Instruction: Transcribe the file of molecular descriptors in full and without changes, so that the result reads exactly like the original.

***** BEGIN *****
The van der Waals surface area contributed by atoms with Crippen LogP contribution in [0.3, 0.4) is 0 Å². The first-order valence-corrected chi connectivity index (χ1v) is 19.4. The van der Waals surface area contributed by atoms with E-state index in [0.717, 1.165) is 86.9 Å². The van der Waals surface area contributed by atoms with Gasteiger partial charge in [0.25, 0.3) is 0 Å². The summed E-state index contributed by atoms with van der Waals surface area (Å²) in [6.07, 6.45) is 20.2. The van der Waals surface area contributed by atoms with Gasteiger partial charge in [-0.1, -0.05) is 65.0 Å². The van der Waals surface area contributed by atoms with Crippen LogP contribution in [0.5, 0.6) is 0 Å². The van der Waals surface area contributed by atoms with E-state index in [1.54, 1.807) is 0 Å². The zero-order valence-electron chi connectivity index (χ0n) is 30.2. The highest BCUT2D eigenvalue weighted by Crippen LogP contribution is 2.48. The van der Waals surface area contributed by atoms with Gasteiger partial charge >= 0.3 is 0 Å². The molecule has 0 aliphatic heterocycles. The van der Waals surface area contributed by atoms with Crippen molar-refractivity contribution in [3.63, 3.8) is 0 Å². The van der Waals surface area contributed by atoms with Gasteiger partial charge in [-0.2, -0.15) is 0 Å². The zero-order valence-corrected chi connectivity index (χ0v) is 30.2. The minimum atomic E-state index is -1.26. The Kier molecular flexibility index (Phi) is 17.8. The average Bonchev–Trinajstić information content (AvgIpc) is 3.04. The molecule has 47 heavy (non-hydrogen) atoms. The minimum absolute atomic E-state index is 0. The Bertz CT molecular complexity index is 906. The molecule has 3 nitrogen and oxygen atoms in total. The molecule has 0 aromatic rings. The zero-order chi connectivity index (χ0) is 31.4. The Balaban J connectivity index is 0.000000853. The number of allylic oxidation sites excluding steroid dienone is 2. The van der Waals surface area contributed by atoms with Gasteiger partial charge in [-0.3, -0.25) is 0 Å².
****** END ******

The van der Waals surface area contributed by atoms with Crippen LogP contribution in [0.3, 0.4) is 0 Å². The first-order valence-corrected chi connectivity index (χ1v) is 19.4. The van der Waals surface area contributed by atoms with E-state index in [0.717, 1.165) is 86.9 Å². The van der Waals surface area contributed by atoms with Gasteiger partial charge in [0.25, 0.3) is 0 Å². The summed E-state index contributed by atoms with van der Waals surface area (Å²) in [6.07, 6.45) is 20.2. The van der Waals surface area contributed by atoms with Gasteiger partial charge in [-0.1, -0.05) is 65.0 Å². The van der Waals surface area contributed by atoms with Crippen LogP contribution in [0.5, 0.6) is 0 Å². The van der Waals surface area contributed by atoms with E-state index in [1.54, 1.807) is 0 Å². The zero-order valence-electron chi connectivity index (χ0n) is 30.2. The highest BCUT2D eigenvalue weighted by Crippen LogP contribution is 2.48. The van der Waals surface area contributed by atoms with Gasteiger partial charge >= 0.3 is 0 Å². The molecule has 0 aliphatic heterocycles. The van der Waals surface area contributed by atoms with Crippen molar-refractivity contribution in [3.63, 3.8) is 0 Å². The van der Waals surface area contributed by atoms with Gasteiger partial charge in [-0.2, -0.15) is 0 Å². The zero-order valence-corrected chi connectivity index (χ0v) is 30.2. The minimum atomic E-state index is -1.26. The Kier molecular flexibility index (Phi) is 17.8. The average Bonchev–Trinajstić information content (AvgIpc) is 3.04. The molecule has 47 heavy (non-hydrogen) atoms. The minimum absolute atomic E-state index is 0. The Bertz CT molecular complexity index is 906. The molecule has 3 nitrogen and oxygen atoms in total. The molecule has 0 aromatic rings. The zero-order chi connectivity index (χ0) is 31.4. The Balaban J connectivity index is 0.000000853. The number of allylic oxidation sites excluding steroid dienone is 2. The van der Waals surface area contributed by atoms with Gasteiger partial charge in [-0.3, -0.25) is 0 Å².